I can’t tell you how many $2 million and under tech companies I’ve seen. Web developers, consultants, custom solutions providers, SAAS, VAR, Internet whatever, portals, industry niche players… and building those companies was an accomplishment. No mistake about it, an accomplishment. One, two, even three founders with a great vision or great technical skills or insight got you there, to $2 million in revenue – with a sales challenge every year – and ten-fifteen employees, maybe even in nice space with a vintage video console in the break room. Why does it seem so many tech companies plane off at or below that level and never get to the Fast 50 or Inc 500 or whatever list you can think of? Or maybe never reached the point where the sale of the business ensured long-term financial success for the founders, or provided a decent return to investors?
Let’s explore what might have happened and what you might do about it if you are in the same situation. And I am inviting those who have broken through that ceiling to share their stories.
One trick pony. You or your partners came up with a very cool app and rode it for all it was worth. It’s been rewritten, looks pretty and modern now but it’s the same as it ever was – and the world has changed. Some customers have moved up- or down-market.
Legacy purgatory. You have invested so much in building out and adding to the original, core app – written in something powerful but dated – that the cost of rewriting from scratch is significant and you cannot support that effort with current staff. Or maybe they won’t support it, or maybe you cannot decide what the new platform should be, or maybe you hesitate to add an entirely new group to bring in the skills needed.
Single points of failure. You were never the most technical person on the team and have relied on your right hand man – or woman – since day 1. You were the rainmaker, he ran the tech side. Now he stands to lose – power or prestige or influence – if you head in a different direction or scale up. In some subtle and not so subtle ways, he is undermining your efforts to grow the business – and, if you are honest with yourself, you are not sure you can do it without him.
The organization has hit the ceiling. You started with a few pretty talented people, added some more who had lesser or greater talents and cobbled together a process to get things done using spreadsheets and meetings. Now the most talented people are not necessarily the ones calling the shots. The managers are maybe problem-solvers at heart or maybe reluctant supervisors. Uneven and halfhearted approaches to project management make projects more challenging. Tolerating C performers makes it harder to attract and keep A performers.
You cannot or will not let go. You know that your bandwidth has become the limiting factor. Things don’t move forward until you approve, or require rework when others make decisions. You are great at —————- and still handle that, while more critical leadership issues remain unaddressed. You know you need to give your managers more authority – and also know that only one of three is up to the task.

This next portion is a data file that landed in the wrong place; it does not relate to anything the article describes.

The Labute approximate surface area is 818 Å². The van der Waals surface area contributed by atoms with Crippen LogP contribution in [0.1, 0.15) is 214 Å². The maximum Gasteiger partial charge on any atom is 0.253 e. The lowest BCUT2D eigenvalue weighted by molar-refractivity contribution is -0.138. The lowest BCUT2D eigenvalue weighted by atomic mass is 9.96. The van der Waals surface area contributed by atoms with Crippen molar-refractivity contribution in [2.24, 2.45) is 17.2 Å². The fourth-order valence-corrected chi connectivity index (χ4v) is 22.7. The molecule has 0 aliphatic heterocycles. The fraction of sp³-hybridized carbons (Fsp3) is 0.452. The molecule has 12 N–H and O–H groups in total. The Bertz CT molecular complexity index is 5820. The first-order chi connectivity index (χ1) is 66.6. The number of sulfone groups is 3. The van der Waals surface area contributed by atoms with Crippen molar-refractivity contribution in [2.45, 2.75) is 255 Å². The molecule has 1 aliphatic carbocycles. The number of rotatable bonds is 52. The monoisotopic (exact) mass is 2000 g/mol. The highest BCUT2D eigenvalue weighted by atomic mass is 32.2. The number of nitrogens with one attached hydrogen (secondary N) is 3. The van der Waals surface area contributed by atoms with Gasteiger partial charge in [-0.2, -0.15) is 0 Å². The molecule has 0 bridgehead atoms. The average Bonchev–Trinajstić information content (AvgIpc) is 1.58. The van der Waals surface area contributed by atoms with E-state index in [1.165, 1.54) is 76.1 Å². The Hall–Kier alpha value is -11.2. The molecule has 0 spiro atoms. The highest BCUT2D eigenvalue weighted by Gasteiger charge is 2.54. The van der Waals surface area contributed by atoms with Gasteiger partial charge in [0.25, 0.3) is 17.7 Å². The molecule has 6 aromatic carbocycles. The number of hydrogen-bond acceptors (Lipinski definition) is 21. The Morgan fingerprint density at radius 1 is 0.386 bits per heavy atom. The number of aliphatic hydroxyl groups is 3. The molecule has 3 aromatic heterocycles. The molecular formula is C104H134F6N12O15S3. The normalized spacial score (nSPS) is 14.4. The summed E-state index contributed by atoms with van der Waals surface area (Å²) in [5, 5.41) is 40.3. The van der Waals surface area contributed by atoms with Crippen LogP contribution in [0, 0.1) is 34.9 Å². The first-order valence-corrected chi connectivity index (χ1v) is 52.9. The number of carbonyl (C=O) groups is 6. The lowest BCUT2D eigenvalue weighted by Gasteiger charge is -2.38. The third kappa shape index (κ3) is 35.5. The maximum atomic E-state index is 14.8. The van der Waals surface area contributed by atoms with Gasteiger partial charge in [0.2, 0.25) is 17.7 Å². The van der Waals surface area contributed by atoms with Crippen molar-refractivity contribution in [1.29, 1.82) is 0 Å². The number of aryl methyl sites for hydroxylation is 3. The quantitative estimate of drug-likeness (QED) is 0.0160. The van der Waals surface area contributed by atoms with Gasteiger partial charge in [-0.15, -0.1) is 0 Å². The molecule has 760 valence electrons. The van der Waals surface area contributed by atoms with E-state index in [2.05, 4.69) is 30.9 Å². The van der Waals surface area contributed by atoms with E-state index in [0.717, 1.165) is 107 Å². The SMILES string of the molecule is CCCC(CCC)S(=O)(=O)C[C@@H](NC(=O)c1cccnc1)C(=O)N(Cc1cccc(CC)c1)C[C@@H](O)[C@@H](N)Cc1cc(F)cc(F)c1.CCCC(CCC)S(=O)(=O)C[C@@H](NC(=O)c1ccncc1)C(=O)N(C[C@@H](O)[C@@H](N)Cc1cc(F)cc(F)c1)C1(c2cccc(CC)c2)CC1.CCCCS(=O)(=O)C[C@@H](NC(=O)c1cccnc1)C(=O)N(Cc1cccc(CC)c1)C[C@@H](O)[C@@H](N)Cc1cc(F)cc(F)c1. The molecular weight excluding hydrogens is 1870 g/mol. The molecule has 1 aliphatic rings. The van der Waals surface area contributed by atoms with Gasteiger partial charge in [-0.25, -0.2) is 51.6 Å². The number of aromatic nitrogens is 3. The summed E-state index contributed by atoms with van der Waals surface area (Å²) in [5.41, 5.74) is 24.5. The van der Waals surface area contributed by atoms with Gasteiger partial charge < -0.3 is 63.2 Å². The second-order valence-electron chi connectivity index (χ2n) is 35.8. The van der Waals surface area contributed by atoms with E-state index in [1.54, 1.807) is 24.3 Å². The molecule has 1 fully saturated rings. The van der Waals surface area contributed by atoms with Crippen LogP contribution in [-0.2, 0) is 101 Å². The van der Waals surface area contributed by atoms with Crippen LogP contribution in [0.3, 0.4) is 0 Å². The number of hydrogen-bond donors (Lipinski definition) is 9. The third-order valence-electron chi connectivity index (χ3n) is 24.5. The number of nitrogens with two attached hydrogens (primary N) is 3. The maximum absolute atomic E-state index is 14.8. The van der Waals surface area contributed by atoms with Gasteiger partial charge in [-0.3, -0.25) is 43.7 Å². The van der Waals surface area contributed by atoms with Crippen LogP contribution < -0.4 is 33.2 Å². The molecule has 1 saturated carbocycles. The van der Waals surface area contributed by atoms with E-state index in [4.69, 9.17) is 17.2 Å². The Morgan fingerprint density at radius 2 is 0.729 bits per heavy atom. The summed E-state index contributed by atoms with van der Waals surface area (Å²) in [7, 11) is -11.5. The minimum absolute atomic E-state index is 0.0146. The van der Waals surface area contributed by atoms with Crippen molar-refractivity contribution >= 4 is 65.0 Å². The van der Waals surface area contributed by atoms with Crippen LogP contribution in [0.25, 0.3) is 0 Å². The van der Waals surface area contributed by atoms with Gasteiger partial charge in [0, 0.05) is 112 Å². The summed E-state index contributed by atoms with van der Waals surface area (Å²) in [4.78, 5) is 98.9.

So what should you do? Do you need to do anything?
Those are some powerful questions, and really depend on what your goals are and where you are in life. For example, if you are high energy and looking for the next challenge, you might tackle the issues described above – intentionally, based on an “upgrade strategy” that included people and products. The key would be to break it down into manageable chunks of organizational change – and to have a long enough planning horizon that you could realize the return on your investment. If you are closer to exit, you might start looking at your business as a candidate for merger or sale, taking the steps needed to ensure it has market value without you. You might need to address any critical weakness in your business, or accept that a buyer will discount for your weaknesses and not pay a premium for the things you could have done but never did.
Some readers might say that they are perfectly happy with a $2 million company that generates profits of $400,000 – $500,000 annually, and I get that. The problem is that the world doesn’t stand still; new competitors, difficult economic conditions, the departure of key employees can all have a significant negative effect on the top line. In technology companies, much of that seems to show up rather quickly on the bottom line, just like it does with positive change. My point – you have to build a machine with sustainable levels of profit, even if you want to stay small. And having multiple great people and multiple great products or markets makes for a better machine, and better nights of sleep.
I am not attempting to provide solutions to all of the challenges described above – every company is different. I have a bias – towards improving leadership performance and addressing staff weaknesses in any company. Strong performers just get more done, and get it done better. That’s the topic for another post. For today, let’s just say that addressing the issues that keep you from getting to the next level – whatever that looks like – require a bias to action and a willingness to change.
What is your story? It would be great to hear from someone who has something to share. And if I can help, feel free to contact me.